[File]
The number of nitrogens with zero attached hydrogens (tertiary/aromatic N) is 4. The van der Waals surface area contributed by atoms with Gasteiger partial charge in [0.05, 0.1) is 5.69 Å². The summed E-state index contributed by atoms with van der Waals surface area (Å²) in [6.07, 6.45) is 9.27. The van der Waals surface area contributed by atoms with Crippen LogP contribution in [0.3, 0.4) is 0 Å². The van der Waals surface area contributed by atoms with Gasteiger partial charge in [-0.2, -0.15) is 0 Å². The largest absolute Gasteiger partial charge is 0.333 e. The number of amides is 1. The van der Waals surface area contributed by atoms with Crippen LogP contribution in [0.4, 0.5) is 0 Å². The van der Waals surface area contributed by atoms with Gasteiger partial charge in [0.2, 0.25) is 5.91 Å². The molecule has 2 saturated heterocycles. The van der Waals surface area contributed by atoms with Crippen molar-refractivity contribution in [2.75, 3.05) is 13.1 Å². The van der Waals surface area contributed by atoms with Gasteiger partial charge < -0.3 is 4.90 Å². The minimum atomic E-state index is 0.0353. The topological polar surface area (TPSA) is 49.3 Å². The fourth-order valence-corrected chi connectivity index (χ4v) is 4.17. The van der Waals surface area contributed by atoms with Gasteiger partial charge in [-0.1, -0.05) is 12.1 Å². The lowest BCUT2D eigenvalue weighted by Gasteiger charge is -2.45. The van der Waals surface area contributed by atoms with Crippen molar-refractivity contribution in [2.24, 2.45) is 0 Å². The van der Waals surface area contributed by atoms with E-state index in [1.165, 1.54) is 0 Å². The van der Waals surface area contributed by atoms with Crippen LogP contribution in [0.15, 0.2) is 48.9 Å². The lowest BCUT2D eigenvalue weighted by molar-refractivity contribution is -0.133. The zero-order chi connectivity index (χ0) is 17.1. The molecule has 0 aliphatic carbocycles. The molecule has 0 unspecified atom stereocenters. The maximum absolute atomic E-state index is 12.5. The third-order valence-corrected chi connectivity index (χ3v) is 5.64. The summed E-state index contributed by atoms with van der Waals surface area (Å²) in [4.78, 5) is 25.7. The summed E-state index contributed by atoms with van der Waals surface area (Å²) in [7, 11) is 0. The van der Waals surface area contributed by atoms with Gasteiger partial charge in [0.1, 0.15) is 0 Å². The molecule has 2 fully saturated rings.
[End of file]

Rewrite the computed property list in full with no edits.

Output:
The number of nitrogens with zero attached hydrogens (tertiary/aromatic N) is 4. The van der Waals surface area contributed by atoms with Gasteiger partial charge in [0.05, 0.1) is 5.69 Å². The summed E-state index contributed by atoms with van der Waals surface area (Å²) in [6.07, 6.45) is 9.27. The van der Waals surface area contributed by atoms with Crippen LogP contribution in [0.3, 0.4) is 0 Å². The van der Waals surface area contributed by atoms with Gasteiger partial charge in [-0.2, -0.15) is 0 Å². The largest absolute Gasteiger partial charge is 0.333 e. The number of amides is 1. The van der Waals surface area contributed by atoms with Crippen LogP contribution in [0.4, 0.5) is 0 Å². The van der Waals surface area contributed by atoms with Gasteiger partial charge in [0.2, 0.25) is 5.91 Å². The molecule has 2 saturated heterocycles. The van der Waals surface area contributed by atoms with Crippen molar-refractivity contribution in [2.75, 3.05) is 13.1 Å². The van der Waals surface area contributed by atoms with Gasteiger partial charge < -0.3 is 4.90 Å². The minimum atomic E-state index is 0.0353. The topological polar surface area (TPSA) is 49.3 Å². The fourth-order valence-corrected chi connectivity index (χ4v) is 4.17. The van der Waals surface area contributed by atoms with Gasteiger partial charge in [-0.1, -0.05) is 12.1 Å². The lowest BCUT2D eigenvalue weighted by Gasteiger charge is -2.45. The van der Waals surface area contributed by atoms with Crippen molar-refractivity contribution in [2.24, 2.45) is 0 Å². The van der Waals surface area contributed by atoms with E-state index in [1.165, 1.54) is 0 Å². The van der Waals surface area contributed by atoms with Crippen LogP contribution in [0.15, 0.2) is 48.9 Å². The lowest BCUT2D eigenvalue weighted by molar-refractivity contribution is -0.133. The zero-order chi connectivity index (χ0) is 17.1. The molecule has 0 aliphatic carbocycles. The molecule has 0 unspecified atom stereocenters. The maximum absolute atomic E-state index is 12.5. The third-order valence-corrected chi connectivity index (χ3v) is 5.64. The summed E-state index contributed by atoms with van der Waals surface area (Å²) in [4.78, 5) is 25.7. The summed E-state index contributed by atoms with van der Waals surface area (Å²) in [7, 11) is 0. The van der Waals surface area contributed by atoms with Gasteiger partial charge in [0.1, 0.15) is 0 Å². The molecule has 2 fully saturated rings.